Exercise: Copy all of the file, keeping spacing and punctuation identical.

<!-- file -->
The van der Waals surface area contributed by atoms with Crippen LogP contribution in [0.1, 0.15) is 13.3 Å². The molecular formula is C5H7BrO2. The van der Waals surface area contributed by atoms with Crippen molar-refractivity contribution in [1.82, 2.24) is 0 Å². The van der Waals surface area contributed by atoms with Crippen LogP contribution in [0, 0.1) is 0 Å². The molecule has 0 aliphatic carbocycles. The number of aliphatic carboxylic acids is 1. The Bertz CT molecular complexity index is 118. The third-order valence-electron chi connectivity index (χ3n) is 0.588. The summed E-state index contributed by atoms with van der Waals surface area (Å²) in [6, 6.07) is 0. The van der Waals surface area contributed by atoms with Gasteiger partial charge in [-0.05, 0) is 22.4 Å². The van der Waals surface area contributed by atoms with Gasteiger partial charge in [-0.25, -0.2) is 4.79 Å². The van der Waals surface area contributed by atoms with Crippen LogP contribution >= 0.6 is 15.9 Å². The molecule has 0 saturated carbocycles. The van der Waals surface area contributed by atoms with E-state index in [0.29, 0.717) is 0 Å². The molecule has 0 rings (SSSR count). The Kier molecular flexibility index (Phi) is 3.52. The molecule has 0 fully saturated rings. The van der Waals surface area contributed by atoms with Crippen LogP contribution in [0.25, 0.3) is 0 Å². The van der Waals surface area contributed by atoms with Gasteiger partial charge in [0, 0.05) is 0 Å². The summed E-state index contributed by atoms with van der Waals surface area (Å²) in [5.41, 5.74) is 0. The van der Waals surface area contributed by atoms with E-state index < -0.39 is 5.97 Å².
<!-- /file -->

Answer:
The van der Waals surface area contributed by atoms with Crippen LogP contribution in [0.1, 0.15) is 13.3 Å². The molecular formula is C5H7BrO2. The van der Waals surface area contributed by atoms with Crippen molar-refractivity contribution in [1.82, 2.24) is 0 Å². The van der Waals surface area contributed by atoms with Crippen LogP contribution in [0, 0.1) is 0 Å². The molecule has 0 aliphatic carbocycles. The number of aliphatic carboxylic acids is 1. The Bertz CT molecular complexity index is 118. The third-order valence-electron chi connectivity index (χ3n) is 0.588. The summed E-state index contributed by atoms with van der Waals surface area (Å²) in [6, 6.07) is 0. The van der Waals surface area contributed by atoms with Gasteiger partial charge in [-0.05, 0) is 22.4 Å². The van der Waals surface area contributed by atoms with Gasteiger partial charge in [-0.25, -0.2) is 4.79 Å². The van der Waals surface area contributed by atoms with Crippen LogP contribution >= 0.6 is 15.9 Å². The molecule has 0 saturated carbocycles. The van der Waals surface area contributed by atoms with E-state index in [0.29, 0.717) is 0 Å². The molecule has 0 rings (SSSR count). The Kier molecular flexibility index (Phi) is 3.52. The molecule has 0 fully saturated rings. The van der Waals surface area contributed by atoms with Crippen LogP contribution in [0.25, 0.3) is 0 Å². The van der Waals surface area contributed by atoms with Gasteiger partial charge in [0, 0.05) is 0 Å². The summed E-state index contributed by atoms with van der Waals surface area (Å²) in [5.41, 5.74) is 0. The van der Waals surface area contributed by atoms with E-state index < -0.39 is 5.97 Å².